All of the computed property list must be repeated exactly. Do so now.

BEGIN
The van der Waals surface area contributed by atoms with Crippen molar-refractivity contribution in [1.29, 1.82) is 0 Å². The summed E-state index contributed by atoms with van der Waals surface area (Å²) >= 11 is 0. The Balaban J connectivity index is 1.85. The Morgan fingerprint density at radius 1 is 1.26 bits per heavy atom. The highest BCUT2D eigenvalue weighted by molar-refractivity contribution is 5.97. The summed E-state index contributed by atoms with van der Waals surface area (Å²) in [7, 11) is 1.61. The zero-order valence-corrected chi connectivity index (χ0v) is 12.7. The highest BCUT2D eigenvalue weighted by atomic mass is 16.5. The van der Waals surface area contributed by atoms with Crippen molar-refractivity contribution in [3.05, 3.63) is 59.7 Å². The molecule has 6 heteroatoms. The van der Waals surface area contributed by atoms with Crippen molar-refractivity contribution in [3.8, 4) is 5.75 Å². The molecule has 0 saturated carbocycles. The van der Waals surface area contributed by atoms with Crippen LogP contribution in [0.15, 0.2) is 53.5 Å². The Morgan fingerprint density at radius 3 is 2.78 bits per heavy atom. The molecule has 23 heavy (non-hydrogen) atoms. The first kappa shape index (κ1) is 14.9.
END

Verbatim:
The van der Waals surface area contributed by atoms with Crippen molar-refractivity contribution in [1.29, 1.82) is 0 Å². The summed E-state index contributed by atoms with van der Waals surface area (Å²) >= 11 is 0. The Balaban J connectivity index is 1.85. The Morgan fingerprint density at radius 1 is 1.26 bits per heavy atom. The highest BCUT2D eigenvalue weighted by molar-refractivity contribution is 5.97. The summed E-state index contributed by atoms with van der Waals surface area (Å²) in [7, 11) is 1.61. The zero-order valence-corrected chi connectivity index (χ0v) is 12.7. The highest BCUT2D eigenvalue weighted by atomic mass is 16.5. The van der Waals surface area contributed by atoms with Crippen molar-refractivity contribution in [3.05, 3.63) is 59.7 Å². The molecule has 6 heteroatoms. The van der Waals surface area contributed by atoms with Crippen molar-refractivity contribution in [3.8, 4) is 5.75 Å². The molecule has 0 saturated carbocycles. The van der Waals surface area contributed by atoms with Crippen LogP contribution in [0.15, 0.2) is 53.5 Å². The Morgan fingerprint density at radius 3 is 2.78 bits per heavy atom. The molecule has 23 heavy (non-hydrogen) atoms. The first kappa shape index (κ1) is 14.9.